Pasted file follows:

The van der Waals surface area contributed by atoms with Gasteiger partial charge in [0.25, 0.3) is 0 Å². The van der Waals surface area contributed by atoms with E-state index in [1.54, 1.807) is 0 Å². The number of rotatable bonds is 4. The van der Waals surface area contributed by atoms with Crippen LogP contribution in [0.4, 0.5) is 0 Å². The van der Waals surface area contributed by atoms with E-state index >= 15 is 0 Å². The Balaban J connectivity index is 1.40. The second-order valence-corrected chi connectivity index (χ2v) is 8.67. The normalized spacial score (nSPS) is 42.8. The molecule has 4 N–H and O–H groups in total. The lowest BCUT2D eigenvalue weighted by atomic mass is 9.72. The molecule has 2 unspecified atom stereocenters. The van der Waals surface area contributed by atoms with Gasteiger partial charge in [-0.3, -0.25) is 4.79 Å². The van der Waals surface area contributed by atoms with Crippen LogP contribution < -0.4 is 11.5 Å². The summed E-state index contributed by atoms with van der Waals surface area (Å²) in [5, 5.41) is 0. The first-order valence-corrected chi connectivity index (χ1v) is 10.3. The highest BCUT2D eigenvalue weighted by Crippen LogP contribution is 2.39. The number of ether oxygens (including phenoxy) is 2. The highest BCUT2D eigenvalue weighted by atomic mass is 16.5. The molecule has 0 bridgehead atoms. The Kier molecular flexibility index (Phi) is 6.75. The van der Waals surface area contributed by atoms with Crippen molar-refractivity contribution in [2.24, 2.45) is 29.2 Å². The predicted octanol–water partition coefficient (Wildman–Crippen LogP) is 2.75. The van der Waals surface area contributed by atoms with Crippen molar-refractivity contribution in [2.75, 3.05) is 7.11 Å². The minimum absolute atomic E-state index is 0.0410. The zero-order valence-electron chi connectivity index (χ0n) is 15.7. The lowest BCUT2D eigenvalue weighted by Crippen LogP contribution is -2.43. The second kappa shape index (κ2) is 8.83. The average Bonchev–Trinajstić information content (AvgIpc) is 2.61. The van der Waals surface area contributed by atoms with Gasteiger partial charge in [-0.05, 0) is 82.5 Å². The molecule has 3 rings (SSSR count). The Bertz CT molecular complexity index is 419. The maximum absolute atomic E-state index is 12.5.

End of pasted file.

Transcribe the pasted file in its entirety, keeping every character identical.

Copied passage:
The van der Waals surface area contributed by atoms with Gasteiger partial charge in [0.25, 0.3) is 0 Å². The van der Waals surface area contributed by atoms with E-state index in [1.54, 1.807) is 0 Å². The number of rotatable bonds is 4. The van der Waals surface area contributed by atoms with Crippen LogP contribution in [0.4, 0.5) is 0 Å². The van der Waals surface area contributed by atoms with E-state index >= 15 is 0 Å². The Balaban J connectivity index is 1.40. The second-order valence-corrected chi connectivity index (χ2v) is 8.67. The normalized spacial score (nSPS) is 42.8. The molecule has 4 N–H and O–H groups in total. The lowest BCUT2D eigenvalue weighted by atomic mass is 9.72. The molecule has 2 unspecified atom stereocenters. The van der Waals surface area contributed by atoms with Gasteiger partial charge in [-0.3, -0.25) is 4.79 Å². The van der Waals surface area contributed by atoms with Crippen LogP contribution < -0.4 is 11.5 Å². The summed E-state index contributed by atoms with van der Waals surface area (Å²) in [5, 5.41) is 0. The first-order valence-corrected chi connectivity index (χ1v) is 10.3. The highest BCUT2D eigenvalue weighted by Crippen LogP contribution is 2.39. The number of ether oxygens (including phenoxy) is 2. The highest BCUT2D eigenvalue weighted by atomic mass is 16.5. The molecule has 0 bridgehead atoms. The Kier molecular flexibility index (Phi) is 6.75. The van der Waals surface area contributed by atoms with Crippen molar-refractivity contribution in [2.24, 2.45) is 29.2 Å². The predicted octanol–water partition coefficient (Wildman–Crippen LogP) is 2.75. The van der Waals surface area contributed by atoms with Crippen molar-refractivity contribution in [2.75, 3.05) is 7.11 Å². The minimum absolute atomic E-state index is 0.0410. The zero-order valence-electron chi connectivity index (χ0n) is 15.7. The lowest BCUT2D eigenvalue weighted by Crippen LogP contribution is -2.43. The second kappa shape index (κ2) is 8.83. The average Bonchev–Trinajstić information content (AvgIpc) is 2.61. The van der Waals surface area contributed by atoms with Gasteiger partial charge in [-0.05, 0) is 82.5 Å². The molecule has 3 rings (SSSR count). The Bertz CT molecular complexity index is 419. The maximum absolute atomic E-state index is 12.5.